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Personal Profiling

Tony Jacobsen explains the advantages of psychometric testing and how it can prevent the problem of stress at work.

The value of psychometric profiling is not always appreciated by the individual who has to submit the tests, and it often perceived as a threatening process which may reduce the candidate's chance of getting the job. In fact, the reverse is true. The tests ensure that the individual with the right characteristics will be short-listed.

One of the advantages of psychometric testing is the reduction of the possibility that an individual will be placed in a job with which they cannot cope, or in which they cope, but have to adopt a pattern of behaviour which is not natural to them. This results in a situation, where the individual works under stress for the duration of the job. Wrong placement is a primary cause of stress in the work-place. Candidates can be protected from this by the use of an efficient profiling system.

Psychometric testing provides everyone within the company, from the top to the bottom, with a language for discussing and analysing the demands of tasks and projects, and the strength and capacities of individuals and teams concerned with their management.

In the main, psychometric tests are concerned with the behavioral pattern, that is, how an individual carries out a task. Other considerations are, most significantly, the accumulated skills which a person brings to the task, and these are based on their education, training and experience.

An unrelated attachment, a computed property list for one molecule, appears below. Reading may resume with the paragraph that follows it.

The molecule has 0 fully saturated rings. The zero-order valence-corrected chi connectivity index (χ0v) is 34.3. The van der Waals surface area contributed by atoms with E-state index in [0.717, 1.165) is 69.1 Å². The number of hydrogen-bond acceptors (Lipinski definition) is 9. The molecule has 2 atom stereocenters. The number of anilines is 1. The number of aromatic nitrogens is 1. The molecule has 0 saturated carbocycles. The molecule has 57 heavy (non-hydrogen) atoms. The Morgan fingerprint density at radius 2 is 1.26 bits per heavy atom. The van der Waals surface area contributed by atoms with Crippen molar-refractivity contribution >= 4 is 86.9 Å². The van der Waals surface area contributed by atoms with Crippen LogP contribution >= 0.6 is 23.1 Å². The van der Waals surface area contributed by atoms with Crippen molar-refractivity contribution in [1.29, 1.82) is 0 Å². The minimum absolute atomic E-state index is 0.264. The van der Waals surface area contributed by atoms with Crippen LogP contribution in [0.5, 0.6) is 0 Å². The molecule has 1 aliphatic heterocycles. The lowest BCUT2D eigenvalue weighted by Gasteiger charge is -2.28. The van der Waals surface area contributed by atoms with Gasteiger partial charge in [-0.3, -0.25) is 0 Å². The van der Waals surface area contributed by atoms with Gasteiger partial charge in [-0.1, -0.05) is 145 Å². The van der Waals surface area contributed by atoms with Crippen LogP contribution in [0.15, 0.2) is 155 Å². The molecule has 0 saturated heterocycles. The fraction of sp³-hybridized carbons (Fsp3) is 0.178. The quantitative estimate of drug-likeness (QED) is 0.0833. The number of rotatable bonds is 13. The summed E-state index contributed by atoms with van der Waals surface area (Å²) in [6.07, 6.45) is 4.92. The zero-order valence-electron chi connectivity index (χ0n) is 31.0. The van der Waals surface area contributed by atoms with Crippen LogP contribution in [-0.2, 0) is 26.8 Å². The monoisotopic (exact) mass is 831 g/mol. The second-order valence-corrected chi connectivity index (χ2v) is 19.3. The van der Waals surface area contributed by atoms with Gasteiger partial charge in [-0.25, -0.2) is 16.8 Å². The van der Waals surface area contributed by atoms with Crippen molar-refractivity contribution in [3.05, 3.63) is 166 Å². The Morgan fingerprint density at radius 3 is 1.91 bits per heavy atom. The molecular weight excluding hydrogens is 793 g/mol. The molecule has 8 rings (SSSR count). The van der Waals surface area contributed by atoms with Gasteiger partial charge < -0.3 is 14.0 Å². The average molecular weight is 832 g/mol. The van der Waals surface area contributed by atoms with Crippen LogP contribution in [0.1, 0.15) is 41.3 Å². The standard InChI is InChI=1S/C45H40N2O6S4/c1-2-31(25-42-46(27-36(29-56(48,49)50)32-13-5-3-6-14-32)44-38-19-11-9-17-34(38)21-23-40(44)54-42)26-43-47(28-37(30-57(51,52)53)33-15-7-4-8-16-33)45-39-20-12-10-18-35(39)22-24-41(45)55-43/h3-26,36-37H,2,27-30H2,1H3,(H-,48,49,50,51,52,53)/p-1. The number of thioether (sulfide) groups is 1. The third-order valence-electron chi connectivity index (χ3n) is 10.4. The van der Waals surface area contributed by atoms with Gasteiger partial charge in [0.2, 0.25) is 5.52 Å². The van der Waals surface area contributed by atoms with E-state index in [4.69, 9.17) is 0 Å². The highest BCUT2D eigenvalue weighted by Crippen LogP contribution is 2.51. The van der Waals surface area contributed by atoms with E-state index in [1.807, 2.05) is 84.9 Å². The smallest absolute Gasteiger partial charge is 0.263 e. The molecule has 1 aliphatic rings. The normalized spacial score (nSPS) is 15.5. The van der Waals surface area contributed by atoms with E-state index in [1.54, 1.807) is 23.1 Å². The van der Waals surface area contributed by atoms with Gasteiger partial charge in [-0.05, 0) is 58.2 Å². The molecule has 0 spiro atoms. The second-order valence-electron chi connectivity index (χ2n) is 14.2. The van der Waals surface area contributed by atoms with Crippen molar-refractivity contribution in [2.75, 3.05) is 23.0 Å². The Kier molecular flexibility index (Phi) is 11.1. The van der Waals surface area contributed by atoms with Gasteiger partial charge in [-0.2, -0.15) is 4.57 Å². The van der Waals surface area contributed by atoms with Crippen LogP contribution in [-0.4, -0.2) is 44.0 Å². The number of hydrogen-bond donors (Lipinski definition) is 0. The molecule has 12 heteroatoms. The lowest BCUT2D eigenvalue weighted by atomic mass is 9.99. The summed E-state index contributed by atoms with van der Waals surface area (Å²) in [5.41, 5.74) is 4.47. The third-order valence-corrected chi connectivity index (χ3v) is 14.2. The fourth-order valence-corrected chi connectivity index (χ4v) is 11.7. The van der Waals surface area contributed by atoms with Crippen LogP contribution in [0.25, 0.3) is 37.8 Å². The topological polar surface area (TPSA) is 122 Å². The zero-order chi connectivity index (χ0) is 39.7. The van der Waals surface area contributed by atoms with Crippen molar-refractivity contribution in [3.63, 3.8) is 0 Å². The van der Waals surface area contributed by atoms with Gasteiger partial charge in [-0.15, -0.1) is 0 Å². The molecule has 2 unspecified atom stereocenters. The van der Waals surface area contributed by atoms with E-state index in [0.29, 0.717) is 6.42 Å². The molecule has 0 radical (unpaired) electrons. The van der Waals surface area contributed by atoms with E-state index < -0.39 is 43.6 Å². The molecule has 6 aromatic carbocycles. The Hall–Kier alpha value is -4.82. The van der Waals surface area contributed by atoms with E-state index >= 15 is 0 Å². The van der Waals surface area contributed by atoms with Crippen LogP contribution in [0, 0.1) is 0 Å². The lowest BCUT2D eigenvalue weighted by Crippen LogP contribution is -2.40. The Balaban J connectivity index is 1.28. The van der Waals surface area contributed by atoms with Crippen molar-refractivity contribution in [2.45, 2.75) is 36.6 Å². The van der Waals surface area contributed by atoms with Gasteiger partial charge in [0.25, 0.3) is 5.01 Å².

In some cases, the profile can carry an intelligence rating. Although only relevant in a small number of cases, the level of intelligence of an applicant is normally rated during an interview.

In addition to knowing how a person will behave, it is important to understand, as far as possible, what controls their motivation:

  • Why has the individual chosen this career?
  • Why has the individual applied for this particular job?
  • How will the individual be motivated when in that particular job?

All these will be controlled by their 'value system'.

Spranger, an early worker in this field, pointed out that men gravitated, when they could, into six major groups, according to their personal 'values'. These groups can loosely be described as:

  • Where religion and ethics are important
  • Where aesthetic considerations are important
  • Where knowledge and scholarship are important
  • Where the possession of power is important
  • Where wealth is highly important
  • Where social and perceived status is important

Clearly this is a highly interesting area and, with this 'analysis' completed, an individual can set down his profile in a satisfactory manner.

Tony Jacobsen is a Chartered Engineer with many years experience in setting up, staffing and operating factories. He was the founder Director of the British Franchise Association, and has used profiling techniques for most of his working life.